A new report says that Pine Bluff is the most segregated metro area in the country

An estimated 53.9% of the black population of Pine Bluff lives in predominantly black neighborhoods, more than three times the 16.8% national figure, according to a study by 247wallst.com.

Although segregation often exacerbates racial inequality, Pine Bluff is one of America’s poorest cities and has relatively small achievement gaps between white and black neighborhoods.

While nationwide residents of majority-black neighborhoods are 3.4 times more likely to live in poverty as residents of white neighborhoods, in Pine Bluff they are only 1.9 times more likely. Additionally, Pine Bluff is one of only two metro areas in which a larger share of residents have a bachelor’s degree in black neighborhoods than white neighborhoods.

Pine Bluff:

• Black pop. in black neighborhoods: 53.9% (24,523)

• Black population: 48.6% (45,495)

• Black poverty rate: 27.7% (12,623)

• White poverty rate: 13.9% (6,172)

The article states that a majority of the most segregated cities in America are located in the South and Midwest and have large black populations overall.

Louisiana is home to five of the 25 most segregated cities, followed by Georgia with four, and Alabama and Michigan, each with three. In 24 of the 25 most segregated cities, African Americans constitute a larger portion of the population than the 12.7% national share.

247wallst. com’s 25 Most Segregated Cities in America

1. Pine Bluff

2. Detroit-Warren-Dearborn, Michigan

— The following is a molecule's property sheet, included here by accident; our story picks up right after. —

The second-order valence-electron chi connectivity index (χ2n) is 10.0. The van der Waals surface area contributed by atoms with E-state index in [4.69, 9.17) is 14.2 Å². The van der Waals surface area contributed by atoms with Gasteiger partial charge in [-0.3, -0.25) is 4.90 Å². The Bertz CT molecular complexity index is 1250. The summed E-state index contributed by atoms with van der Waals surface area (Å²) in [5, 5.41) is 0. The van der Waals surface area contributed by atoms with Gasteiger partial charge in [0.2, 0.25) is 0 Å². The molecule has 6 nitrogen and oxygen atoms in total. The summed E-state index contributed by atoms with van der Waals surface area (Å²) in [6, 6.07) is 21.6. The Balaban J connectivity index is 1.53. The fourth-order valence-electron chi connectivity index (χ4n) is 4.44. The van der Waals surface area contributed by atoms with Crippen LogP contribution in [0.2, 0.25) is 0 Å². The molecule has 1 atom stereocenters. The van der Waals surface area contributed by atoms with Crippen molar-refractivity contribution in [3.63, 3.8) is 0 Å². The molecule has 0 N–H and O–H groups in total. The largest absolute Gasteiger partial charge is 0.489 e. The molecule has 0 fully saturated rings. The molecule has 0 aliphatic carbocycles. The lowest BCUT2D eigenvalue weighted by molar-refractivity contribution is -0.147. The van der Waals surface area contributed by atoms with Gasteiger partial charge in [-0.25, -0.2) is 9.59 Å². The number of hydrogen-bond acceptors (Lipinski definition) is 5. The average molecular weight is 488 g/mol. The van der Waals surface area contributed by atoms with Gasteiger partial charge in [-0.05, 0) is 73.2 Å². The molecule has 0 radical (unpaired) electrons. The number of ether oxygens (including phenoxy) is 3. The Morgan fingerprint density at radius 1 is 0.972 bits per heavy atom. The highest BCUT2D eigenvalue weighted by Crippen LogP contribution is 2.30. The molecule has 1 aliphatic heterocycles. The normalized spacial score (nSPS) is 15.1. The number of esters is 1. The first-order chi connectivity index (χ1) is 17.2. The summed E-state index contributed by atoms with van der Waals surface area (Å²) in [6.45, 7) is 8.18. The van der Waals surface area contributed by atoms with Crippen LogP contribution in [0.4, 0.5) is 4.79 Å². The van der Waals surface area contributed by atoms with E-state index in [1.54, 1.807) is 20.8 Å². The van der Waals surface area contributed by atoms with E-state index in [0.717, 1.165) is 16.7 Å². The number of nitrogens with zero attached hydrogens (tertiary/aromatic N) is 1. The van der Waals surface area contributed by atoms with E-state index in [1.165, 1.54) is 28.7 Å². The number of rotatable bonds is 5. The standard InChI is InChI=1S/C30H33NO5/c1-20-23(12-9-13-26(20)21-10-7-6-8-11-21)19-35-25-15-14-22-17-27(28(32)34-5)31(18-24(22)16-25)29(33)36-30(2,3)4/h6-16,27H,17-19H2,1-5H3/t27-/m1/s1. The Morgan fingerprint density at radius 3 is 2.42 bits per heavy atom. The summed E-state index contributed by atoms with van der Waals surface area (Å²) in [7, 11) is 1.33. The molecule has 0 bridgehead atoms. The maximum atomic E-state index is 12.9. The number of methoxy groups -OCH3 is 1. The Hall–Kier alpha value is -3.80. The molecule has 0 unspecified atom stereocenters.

3. Albany, Georgie

4. Chicago-Naperville-Elgin, Illinois, Indiana, Wisconsin

5. Niles-Benton Harbor, Michigan

6. Memphis, Tennessee

7. Jackson, Mississippi

8. Monroe, Louisiana

9. Cleveland-Elyria, Ohio

10. Baltimore-Columbia-Towson, Maryland

11. Macon, Georgia

12. Lake Charles, Louisiana

13. Birmingham-Hoover, Alabama

14. Shreveport-Bossier City, Louisiana

15. New Orleans-Metairie, Louisiana

16. St. Louis, Missouri

17. Mobile, Alabama

18. Flint, Michigan

19. Columbus, Georgia

20. Milwaukee-Waukesha-West Allis, Wisconsin

21. Buffalo-Cheektowaga-Niagara Falls, New York

22. Atlanta-Sandy Springs-Roswell, Georgia

23. Baton Rouge, Louisiana

24. Montgomery, Alabama

25. Philadelphia-Camden-Wilmington, Pennsylvania, New Jersey, Delaware, Maryland

Methodology

To identify America’s most segregated cities, 24/7 Wall St. calculated the percentage of a metropolitan area’s black residents who live in majority black census tracts — statistical subdivisions with an average of about 4,000 people. The greater the share of black metro residents living in the area’s racially homogenous neighborhoods, the greater the degree of segregation.

“We only considered census tracts with at least 500 residents,” a news release said. “Population data are based on five-year estimates through 2017 from the U.S. Census Bureau’s American Community Survey. For the purpose of this story, we only considered segregation of white and black populations.

“We also reviewed median household income, poverty rates, educational attainment rates, unemployment rates, and homeownership rates among black and white populations in each metro area from the ACS. All data are five-year estimates.”

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